Heart disease strikes diabetics
Posted November 17, 2011
Raleigh, N.C. — Diabetics need to be as concerned about their heart as they are about their blood sugar.
Women with diabetes are 2½ times more likely to have heart attacks, and 75 percent of adults with diabetes also have high blood pressure, which is a leading risk factor for heart disease.
Janet Puryear, 55, learned those facts through family history.
"My mother, my father, my oldest brother, two uncles and six aunts all had diabetes, but they didn't die from the diabetes. It was heart disease that they passed away from," Puryear said.
Puryear never thought diabetes would strike her, even though she was overweight and not careful about her diet. In 2004, she was diagnosed with the disease.
"I was devastated because all I had seen was death," she said.
Puryear learned that diabetes didn't have to be a death sentence, though, and started keeping it under control by trying to adopt a healthier lifestyle.
Last March, she suffered a mild heart attack. The symptoms of it surprised her.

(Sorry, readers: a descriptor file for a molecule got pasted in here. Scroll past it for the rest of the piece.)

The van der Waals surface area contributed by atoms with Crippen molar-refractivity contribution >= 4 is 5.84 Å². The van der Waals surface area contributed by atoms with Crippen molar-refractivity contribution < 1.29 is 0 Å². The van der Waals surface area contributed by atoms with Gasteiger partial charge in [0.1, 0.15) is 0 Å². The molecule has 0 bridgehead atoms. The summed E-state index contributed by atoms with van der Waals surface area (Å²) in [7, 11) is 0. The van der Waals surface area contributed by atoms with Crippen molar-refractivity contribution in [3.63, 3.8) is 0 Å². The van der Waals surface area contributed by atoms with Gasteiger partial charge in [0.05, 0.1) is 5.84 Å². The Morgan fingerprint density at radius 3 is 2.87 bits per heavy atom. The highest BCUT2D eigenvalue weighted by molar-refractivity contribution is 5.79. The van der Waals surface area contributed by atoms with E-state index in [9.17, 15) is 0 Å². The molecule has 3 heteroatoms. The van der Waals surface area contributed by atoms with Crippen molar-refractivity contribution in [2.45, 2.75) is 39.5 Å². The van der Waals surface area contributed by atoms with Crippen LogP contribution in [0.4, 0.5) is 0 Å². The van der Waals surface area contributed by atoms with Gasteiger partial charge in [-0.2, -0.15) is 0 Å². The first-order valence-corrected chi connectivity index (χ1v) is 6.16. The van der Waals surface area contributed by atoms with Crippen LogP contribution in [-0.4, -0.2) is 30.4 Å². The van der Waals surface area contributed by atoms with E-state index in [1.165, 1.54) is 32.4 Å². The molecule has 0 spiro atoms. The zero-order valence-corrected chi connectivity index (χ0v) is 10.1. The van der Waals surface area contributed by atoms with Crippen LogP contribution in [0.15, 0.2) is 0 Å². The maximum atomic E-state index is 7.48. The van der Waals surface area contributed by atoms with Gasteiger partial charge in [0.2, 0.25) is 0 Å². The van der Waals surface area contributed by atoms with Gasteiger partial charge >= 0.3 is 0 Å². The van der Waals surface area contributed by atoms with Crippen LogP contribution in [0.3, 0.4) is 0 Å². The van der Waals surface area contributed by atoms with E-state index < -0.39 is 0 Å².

"The thumping and the elephant on the chest – I never experienced that. I had problems with my stomach, and I felt sick as if I had the flu," Puryear said.
In addition to her diabetes, she now keeps her blood pressure and cholesterol under control.
Puryear is passing on what she's learned about diabetes and heart disease in a nationwide public-service announcement by the American Heart Association. "American Idol" judge Randy Jackson picked her as the winner of a contest to give the PSA.
Her message is: Know your family history of diabetes and heart disease; get your blood glucose level, blood pressure and cholesterol checked regularly; and prevent these diseases with lifestyle changes, such as a healthy diet, regular exercise and maintaining a healthy weight.
Puryear said she hopes to pass on all she's learned to her adult son and two grandchildren, so they can avoid both potentially deadly diseases.
"With the holidays approaching, Thanksgiving and Christmas, I think that's the purpose: to talk to your family about your medical history," she said.